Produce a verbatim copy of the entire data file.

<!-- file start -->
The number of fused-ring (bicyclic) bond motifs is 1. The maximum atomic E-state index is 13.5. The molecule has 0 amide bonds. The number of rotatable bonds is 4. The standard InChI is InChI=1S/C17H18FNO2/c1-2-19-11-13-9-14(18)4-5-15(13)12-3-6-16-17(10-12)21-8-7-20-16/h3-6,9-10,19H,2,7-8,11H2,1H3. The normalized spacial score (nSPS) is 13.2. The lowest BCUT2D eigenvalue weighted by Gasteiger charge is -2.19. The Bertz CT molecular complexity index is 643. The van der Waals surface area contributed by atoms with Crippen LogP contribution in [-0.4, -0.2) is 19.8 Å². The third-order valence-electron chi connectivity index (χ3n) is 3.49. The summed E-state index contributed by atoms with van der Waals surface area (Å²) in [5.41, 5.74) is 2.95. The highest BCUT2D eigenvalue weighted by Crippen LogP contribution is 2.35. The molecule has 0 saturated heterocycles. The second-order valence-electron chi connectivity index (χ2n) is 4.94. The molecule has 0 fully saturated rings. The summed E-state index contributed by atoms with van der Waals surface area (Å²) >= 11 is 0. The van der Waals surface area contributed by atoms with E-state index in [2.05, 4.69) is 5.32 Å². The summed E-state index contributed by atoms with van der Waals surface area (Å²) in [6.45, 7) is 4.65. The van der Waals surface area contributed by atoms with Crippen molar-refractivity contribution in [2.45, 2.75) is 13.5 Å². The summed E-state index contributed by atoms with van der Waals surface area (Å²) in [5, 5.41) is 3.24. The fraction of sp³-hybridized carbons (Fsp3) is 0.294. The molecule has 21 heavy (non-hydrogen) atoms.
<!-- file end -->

The number of fused-ring (bicyclic) bond motifs is 1. The maximum atomic E-state index is 13.5. The molecule has 0 amide bonds. The number of rotatable bonds is 4. The standard InChI is InChI=1S/C17H18FNO2/c1-2-19-11-13-9-14(18)4-5-15(13)12-3-6-16-17(10-12)21-8-7-20-16/h3-6,9-10,19H,2,7-8,11H2,1H3. The normalized spacial score (nSPS) is 13.2. The lowest BCUT2D eigenvalue weighted by Gasteiger charge is -2.19. The Bertz CT molecular complexity index is 643. The van der Waals surface area contributed by atoms with Crippen LogP contribution in [-0.4, -0.2) is 19.8 Å². The third-order valence-electron chi connectivity index (χ3n) is 3.49. The summed E-state index contributed by atoms with van der Waals surface area (Å²) in [5.41, 5.74) is 2.95. The highest BCUT2D eigenvalue weighted by Crippen LogP contribution is 2.35. The molecule has 0 saturated heterocycles. The second-order valence-electron chi connectivity index (χ2n) is 4.94. The molecule has 0 fully saturated rings. The summed E-state index contributed by atoms with van der Waals surface area (Å²) >= 11 is 0. The van der Waals surface area contributed by atoms with E-state index in [2.05, 4.69) is 5.32 Å². The summed E-state index contributed by atoms with van der Waals surface area (Å²) in [6.45, 7) is 4.65. The van der Waals surface area contributed by atoms with Crippen molar-refractivity contribution in [2.45, 2.75) is 13.5 Å². The summed E-state index contributed by atoms with van der Waals surface area (Å²) in [5, 5.41) is 3.24. The fraction of sp³-hybridized carbons (Fsp3) is 0.294. The molecule has 21 heavy (non-hydrogen) atoms.